Understanding Commander Access Control
Embotics Commander provides role-based access control, which allows you to ensure that:
- administrators have the right level of access to the various parts of your virtual infrastructure
- data for the various groups of users that consume your IT services is appropriately segregated
Commander has both an administrative console and a Service Portal, with roles governing where users are permitted to log in. You can assign both a Commander role and a Service Portal role to the same user. This is useful for administrators who want to log into the Service Portal to verify the effects of configuration changes.
This topic provides an overview of Commander access control and how to control administrative user access. Then we'll look at how to control Service Portal user access.
There are three things to set up for each administrative user:
- A user account
— A local user (created in Commander) or a directory service user or group. Commander integrates with both LDAP and Active Directory.
Passwords for local accounts are stored in the Commander in encrypted format, using 256 bit AES encryption.
- A Commander role — A role is a set of permissions determining what tasks a user can carry out. Commander roles control what users can do in the Commander console. (Service Portal roles control what users can do in the Service Portal; we'll look at these later.)
- Access rights — Access rights determine what parts of your virtual infrastructure each Commander role may access. If an administrative user needs access to your virtual infrastructure, you must assign access rights. Access rights can't be assigned to users with Service Portal roles.
The superuser administrative user account exists when you first install Commander. This user account can't be deleted. The superuser account is a local user account that allows the user access to the Commander console with the Commander role of Superuser. It has the highest level of access rights (Administrator) on all managed systems in your virtualized infrastructure
There are four things that you can set up for users in the Service Portal:
- Organizations — We recommend that you use organizations as the basis of Service Portal user access control. Organizations support multi-tenant environments by allowing customized configuration and data segregation for your groups of Service Portal users.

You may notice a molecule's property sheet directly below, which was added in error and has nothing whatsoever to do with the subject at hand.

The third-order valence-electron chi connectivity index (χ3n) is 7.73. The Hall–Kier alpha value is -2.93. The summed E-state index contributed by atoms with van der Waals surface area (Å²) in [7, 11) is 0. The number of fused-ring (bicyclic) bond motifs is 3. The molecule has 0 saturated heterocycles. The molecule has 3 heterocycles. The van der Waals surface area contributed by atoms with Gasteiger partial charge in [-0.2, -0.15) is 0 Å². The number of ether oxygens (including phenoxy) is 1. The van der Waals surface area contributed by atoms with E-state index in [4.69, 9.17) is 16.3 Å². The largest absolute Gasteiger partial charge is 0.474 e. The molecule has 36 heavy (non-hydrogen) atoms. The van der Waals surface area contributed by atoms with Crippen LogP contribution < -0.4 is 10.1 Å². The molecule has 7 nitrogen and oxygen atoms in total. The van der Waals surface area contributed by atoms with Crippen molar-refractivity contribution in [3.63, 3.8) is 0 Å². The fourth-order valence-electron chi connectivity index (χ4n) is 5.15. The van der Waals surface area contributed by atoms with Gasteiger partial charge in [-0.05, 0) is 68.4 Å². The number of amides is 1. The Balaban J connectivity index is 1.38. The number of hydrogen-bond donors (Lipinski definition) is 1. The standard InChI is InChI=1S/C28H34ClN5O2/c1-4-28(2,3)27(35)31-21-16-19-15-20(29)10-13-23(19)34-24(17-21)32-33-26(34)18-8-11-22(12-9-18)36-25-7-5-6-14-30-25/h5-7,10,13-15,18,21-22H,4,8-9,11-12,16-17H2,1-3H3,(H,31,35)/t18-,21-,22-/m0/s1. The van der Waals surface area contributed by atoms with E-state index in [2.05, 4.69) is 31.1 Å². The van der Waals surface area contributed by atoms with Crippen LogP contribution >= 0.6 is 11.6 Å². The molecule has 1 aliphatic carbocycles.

Using organizations is the easiest way to provide your Service Portal users with Service Portal access, because you can add users and groups and assign them a role when you create the organization.
- Parent organizations — When you have many organizations, it can be helpful to set up your multi-tenant environment with a hierarchy that uses parent organizations at the top level and then regular organizations grouped as children under those parent organizations.
- Single user account — This can be a local user, a directory service user, or a directory service group. (Commander supports both LDAP and Active Directory).
- Service Portal role — Service Portal roles allow access to the Service Portal.
Two Service Portal user accounts exist when you first install Commander: user and manager. These are local user accounts that have the Service Portal role of Delegated Admin and Manager, respectively, allowing access to the Service Portal only. They don't have access to your virtual infrastructure because users with Service Portal roles can't be assigned access rights.
Now that you understand the basics of Commander access control, you should do the following:
- Learn about Commander roles. Then add administrative users and assign them a Commander role. For those administrative users who need it, assign access rights.
- Learn about Service Portal roles. If necessary, customize those role or even create new roles.
- Set up organizations for your Service Portal user groups (when you set up organizations, you add users and assign organizational roles). This is the recommended usage for configuring Service Portal users. If you also want to use parent organizations, see Using Parent Organizations.